So we must make meanings of things:
A carcass of a jackal in a baobob tree,
A man’s fingers pushing up the straps of your maroon dress,
A low wood-beamed room full of misgivings.
These difficult places are compared with an India that is conveyed with great vigour and keen detail, but which doesn’t offer solace: ‘I forgot how Madras loves noise’ she remarks, picking out precise detail (Scooters have ‘larynxes of lorries,’) and finding a synaesthetic twist, ‘even colour can never be quiet.’ Home also stirs up the second main theme of the book: madness. Two key poems, one about the suicide of an aunt, and the other about the apparent breakdown of the poet’s brother, give the central section an emotional intensity tempered by objective allusiveness – the aunt’s state of mind being compared to Camus’ at the point of death. The poem about her brother is preceded by two portraits of him as an adolescent and as a young man which end with moments of touching serenity, even communion.
The capacity to objectify and thus make difficult experience accessible to the reader is reflected most neatly in Doshi’s use of title: ‘On the Burning of an Unfamiliar Aunt,’ ‘The Day After the Death of My Imaginary Child.’ When the poetry is less successful, it is because this process of digesting subjectivity and re-presenting it seems incomplete, as in ‘Bamboo Man,’ where a promising and in every sense suggestive dream image seems never quite to escape from the subconscious: ‘This has gone on long enough, I say/I want my dream of the giant snow leopard back. Remember?’ More successful is the lyrical healing depicted in ‘Turning into Men Again’ in which the men silently seek solace of mothers and lovers until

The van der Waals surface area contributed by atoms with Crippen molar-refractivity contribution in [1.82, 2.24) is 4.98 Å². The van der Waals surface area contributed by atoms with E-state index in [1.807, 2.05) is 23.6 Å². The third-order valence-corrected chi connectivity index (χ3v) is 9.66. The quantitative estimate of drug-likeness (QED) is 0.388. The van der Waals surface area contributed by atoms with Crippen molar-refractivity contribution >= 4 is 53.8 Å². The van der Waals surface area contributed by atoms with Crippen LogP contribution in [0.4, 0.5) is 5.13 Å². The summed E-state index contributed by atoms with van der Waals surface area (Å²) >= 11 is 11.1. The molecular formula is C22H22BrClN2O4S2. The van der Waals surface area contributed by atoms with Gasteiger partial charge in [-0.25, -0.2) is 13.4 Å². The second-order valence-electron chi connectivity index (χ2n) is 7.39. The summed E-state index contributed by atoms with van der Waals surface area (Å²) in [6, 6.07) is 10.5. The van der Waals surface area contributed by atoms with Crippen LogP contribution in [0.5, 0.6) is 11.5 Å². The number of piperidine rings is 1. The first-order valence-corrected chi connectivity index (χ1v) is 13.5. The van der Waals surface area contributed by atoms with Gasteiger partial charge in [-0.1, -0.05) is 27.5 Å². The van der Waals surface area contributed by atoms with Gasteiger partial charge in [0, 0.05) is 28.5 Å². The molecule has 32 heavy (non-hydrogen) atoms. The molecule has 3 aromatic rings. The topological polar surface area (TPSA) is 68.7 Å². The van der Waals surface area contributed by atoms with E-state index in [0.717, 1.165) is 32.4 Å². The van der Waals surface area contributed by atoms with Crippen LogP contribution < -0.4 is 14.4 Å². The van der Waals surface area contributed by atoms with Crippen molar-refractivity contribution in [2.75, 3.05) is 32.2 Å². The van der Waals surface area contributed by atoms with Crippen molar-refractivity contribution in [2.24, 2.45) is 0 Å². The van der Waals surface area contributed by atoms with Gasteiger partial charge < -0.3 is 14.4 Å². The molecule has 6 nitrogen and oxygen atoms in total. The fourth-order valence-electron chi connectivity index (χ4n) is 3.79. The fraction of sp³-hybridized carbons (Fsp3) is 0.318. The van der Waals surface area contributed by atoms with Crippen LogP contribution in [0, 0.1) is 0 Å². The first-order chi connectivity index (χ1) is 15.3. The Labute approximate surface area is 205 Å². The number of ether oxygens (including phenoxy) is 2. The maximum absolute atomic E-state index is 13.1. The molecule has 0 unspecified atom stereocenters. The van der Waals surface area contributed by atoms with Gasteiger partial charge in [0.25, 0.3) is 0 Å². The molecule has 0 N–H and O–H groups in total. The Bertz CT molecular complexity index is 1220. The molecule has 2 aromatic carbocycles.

Inside, in the shadows of pillars,
Fathers and grandfather are stepping down
From picture frames with secrets on their lips,
Calling the lost in from their voyages.
Roger Moulson’s Waiting for the Night-Rowers is one of the most mysterious books I read last year. By this I don’t mean that it is obscure, more that its central concern often seems to be the act of perception itself, an interrogation of the difficulty of truly seeing or expressing anything that gives some of these poems an unusual energy. Objects and phenomena appear as enigmas to be approached, evoked, but not necessarily unravelled. It is, I think, salutary to be reminded that the universe is mysterious rather than simply confusing. Certainly, it’s satisfying to find a poet who seems to have meditated on such matters for some time before finding a very individual mode of expression.
A good example of his method is the poem ‘A Glass of Water,’ which recalls the more successful aspects of the Hugh MacDiarmid poem ‘The Glass of Pure Water.’ Both poets attempt to see the almost invisible, but Moulson conveys the experience with a sort of calm rapture that allows other meanings to accumulate without homily or didacticism: